\end{equation}

are at least a $C^0$ functions of the $\tau_j,\,\xi_j$. Here we write the tangent map induced by right translation as $\tilde{\mathbf{M}}(\id,\,\gamma)$ and $\mathbf{M}(\id,\,\id) = \tilde{\mathbf{M}}(\id,\,\id)=\id_N$.

For the inverse mapping, $\gamma\sigma\mapsto\sigma^{-1}\gamma^{-1}$ the proof is the almost the same, but with opposite signed derivatives. $\qquad\square$

Naturally, the group operations, being $C^1$ are also needfully $C^0$, so that when we define the fully topology of the connected Lie group in a later post, the connected group is an example of the more general concept of a topological group.

As stated above, we do not yet know that this matrix is nonsingular, so we cannot yet say anything about the dimensionality of the tangent spaces, although we do know the Lie algebra, the tangent space at the identity, is of full dimension $N$. However, we now show that $\mathbf{M}(\gamma_1,\,\gamma_2)$ is at least locally nonsingular. Figure 3: The Tangent Map $\mathbf{M}(\id,\,\gamma)$ Induced by Left Translation

Lemma 3.18 (Local Nonsingularity of Tangent Map Induced By Left Translation):

Suppose we have a point $\gamma_1\in\Nid$ and let $\gamma_2:[-a,\,a]\to\Nid$ be a $C^1$ path through $\gamma_1$; here $\gamma_2(0) = \gamma_1$. Then the matrix $\mathbf{M}(\gamma_1,\,\gamma_2(\tau))$ of the tangent map induced by left translation from $\gamma_1$ to $\gamma_2(\tau)$ is nonsingular for some nonzero length interval $-\epsilon\leq\tau\leq+\epsilon$, $\epsilon > 0$.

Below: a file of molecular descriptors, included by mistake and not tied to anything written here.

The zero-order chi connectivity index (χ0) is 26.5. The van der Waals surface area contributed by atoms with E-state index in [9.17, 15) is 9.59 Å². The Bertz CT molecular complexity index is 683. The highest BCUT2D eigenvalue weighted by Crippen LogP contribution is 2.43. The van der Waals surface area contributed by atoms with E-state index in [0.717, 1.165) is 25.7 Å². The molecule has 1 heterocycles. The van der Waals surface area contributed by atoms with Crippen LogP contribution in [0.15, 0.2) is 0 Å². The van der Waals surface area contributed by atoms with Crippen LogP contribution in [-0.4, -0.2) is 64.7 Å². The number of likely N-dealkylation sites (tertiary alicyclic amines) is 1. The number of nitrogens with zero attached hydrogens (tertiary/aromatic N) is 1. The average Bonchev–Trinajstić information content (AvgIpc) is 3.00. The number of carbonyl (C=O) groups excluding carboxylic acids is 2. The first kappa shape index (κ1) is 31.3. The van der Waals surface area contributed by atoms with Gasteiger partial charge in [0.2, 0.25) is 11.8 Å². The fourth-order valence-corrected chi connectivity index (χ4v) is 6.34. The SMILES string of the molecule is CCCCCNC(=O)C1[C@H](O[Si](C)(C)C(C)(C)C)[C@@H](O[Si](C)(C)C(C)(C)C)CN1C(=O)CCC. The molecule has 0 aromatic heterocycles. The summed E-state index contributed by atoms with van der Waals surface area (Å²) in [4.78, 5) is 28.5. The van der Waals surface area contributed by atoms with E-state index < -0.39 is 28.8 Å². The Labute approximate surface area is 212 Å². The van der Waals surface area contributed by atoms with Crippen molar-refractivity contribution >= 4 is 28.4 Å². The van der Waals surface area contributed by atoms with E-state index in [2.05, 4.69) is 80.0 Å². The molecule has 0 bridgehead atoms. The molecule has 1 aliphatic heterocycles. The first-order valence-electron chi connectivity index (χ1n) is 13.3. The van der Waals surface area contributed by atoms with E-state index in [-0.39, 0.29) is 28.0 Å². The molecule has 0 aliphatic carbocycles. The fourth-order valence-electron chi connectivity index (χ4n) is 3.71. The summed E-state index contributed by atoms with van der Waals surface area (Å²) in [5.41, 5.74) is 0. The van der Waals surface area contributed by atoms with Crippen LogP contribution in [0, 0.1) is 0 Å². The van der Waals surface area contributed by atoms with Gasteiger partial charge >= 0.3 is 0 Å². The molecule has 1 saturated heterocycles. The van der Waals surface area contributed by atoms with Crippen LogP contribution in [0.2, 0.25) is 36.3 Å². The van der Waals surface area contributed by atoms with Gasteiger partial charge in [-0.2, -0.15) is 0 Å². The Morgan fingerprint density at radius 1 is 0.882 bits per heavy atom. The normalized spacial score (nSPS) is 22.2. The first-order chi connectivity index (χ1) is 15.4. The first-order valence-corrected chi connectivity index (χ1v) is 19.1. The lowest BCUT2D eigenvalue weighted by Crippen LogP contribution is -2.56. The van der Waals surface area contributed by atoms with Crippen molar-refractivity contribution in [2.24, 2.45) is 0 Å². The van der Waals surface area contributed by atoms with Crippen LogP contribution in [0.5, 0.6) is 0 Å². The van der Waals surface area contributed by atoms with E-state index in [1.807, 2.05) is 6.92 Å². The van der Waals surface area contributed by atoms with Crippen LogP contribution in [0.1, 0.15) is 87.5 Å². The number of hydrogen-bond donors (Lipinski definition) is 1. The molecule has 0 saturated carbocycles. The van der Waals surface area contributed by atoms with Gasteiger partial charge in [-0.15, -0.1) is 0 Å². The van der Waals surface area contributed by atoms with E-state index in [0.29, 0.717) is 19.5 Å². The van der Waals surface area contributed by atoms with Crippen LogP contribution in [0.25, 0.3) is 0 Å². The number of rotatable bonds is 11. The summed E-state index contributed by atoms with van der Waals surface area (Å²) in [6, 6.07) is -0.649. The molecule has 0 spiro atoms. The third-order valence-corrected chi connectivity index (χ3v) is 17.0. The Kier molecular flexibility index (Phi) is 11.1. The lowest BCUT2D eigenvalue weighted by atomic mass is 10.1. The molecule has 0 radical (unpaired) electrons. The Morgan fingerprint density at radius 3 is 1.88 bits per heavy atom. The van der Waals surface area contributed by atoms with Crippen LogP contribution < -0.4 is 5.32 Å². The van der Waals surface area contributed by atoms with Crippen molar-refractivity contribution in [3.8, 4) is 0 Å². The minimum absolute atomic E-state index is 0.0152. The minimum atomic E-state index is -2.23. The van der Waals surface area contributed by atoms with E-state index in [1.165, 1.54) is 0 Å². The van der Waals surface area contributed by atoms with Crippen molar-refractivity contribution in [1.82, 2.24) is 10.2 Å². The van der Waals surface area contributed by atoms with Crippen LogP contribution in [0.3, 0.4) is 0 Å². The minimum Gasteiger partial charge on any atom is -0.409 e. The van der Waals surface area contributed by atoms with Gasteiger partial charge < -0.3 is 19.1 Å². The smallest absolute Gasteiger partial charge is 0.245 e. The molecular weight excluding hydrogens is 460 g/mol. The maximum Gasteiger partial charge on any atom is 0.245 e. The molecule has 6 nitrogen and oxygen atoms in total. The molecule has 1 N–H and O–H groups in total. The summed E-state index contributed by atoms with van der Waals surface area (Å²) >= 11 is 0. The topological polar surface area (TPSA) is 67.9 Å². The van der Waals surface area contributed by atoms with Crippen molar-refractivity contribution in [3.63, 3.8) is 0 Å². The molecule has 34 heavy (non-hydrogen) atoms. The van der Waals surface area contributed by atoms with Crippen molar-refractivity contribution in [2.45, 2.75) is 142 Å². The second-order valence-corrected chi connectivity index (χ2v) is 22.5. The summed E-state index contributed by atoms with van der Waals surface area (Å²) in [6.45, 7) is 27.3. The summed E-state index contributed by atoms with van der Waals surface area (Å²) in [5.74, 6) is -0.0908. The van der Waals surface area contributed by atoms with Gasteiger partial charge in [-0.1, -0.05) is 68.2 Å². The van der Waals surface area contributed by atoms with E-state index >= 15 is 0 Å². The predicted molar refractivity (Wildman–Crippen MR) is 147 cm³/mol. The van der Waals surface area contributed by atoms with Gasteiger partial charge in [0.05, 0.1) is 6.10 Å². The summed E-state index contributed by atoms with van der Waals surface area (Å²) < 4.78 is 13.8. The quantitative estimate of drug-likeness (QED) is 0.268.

Proof:Show Proof

Clearly $\mathbf{M}(\gamma_1,\,\gamma_1)$ is the identity matrix (the corresponding left translation is no translation). The elements of the matrix $\mathbf{M}(\gamma_1,\,\gamma_2(\tau))$ are at least $C^0$ functions of $\tau$ (this is because there are first derivatives involved in reckoning the matrix elements: we are essentially computing a Jacobi matrix). Therefore, the determinant $\det\left(\mathbf{M}(\gamma_1,\,\gamma_2(\tau))\right)$ is at least a $C^0$ (continuous) function of $\tau$, so there is some nonzero length interval $-\epsilon\leq\tau\leq+\epsilon$ wherein $\det\left(\mathbf{M}(\gamma_1,\,\gamma_2(\tau))\right) \geq \delta > 0$ for some strictly positive $\delta$; otherwise put, the matrix is nonsingular within a closed, nonzero length interval around $\gamma_1$ along any $C^1$ path through $\gamma_1$.$\quad\square$

Now we can strengthen this lemma into the theorem:

Theorem 3.19 (Nonsingularity of Tangent Map Induced By Left Translation in $\Nid$):

The tangent map $\mathbf{M}(\gamma_1,\,\gamma_2)$ induced by left translation from $\gamma_1\in\Nid$ to $\gamma_2\in\Nid$ is nonsingular, for any pair $\gamma_1,\,\gamma_2\in\Nid$. The tangent space $\g_\gamma$ to $\gamma\in\Nid$ has the same dimension $N$ for all $\gamma\in\Nid$.

Proof:Show Proof

Clearly $\mathbf{M}(\gamma_2,\,\gamma_3)\, \mathbf{M}(\gamma_1,\,\gamma_2)=\mathbf{M}(\gamma_1,\,\gamma_3)$, for any $\gamma_1, \gamma_2\, \gamma_3\in\Nid$: we can think about left translation from $\gamma_1$ to $\gamma_3$ as being composed of two left translations, so that the matrix for the tangent mapping induced by left translation from $\gamma_1$ to $\gamma_3$ is the product of the matrices for the two “hops”, first from $\gamma_1$ to $\gamma_2$; thence from $\gamma_2$ to $\gamma_3$.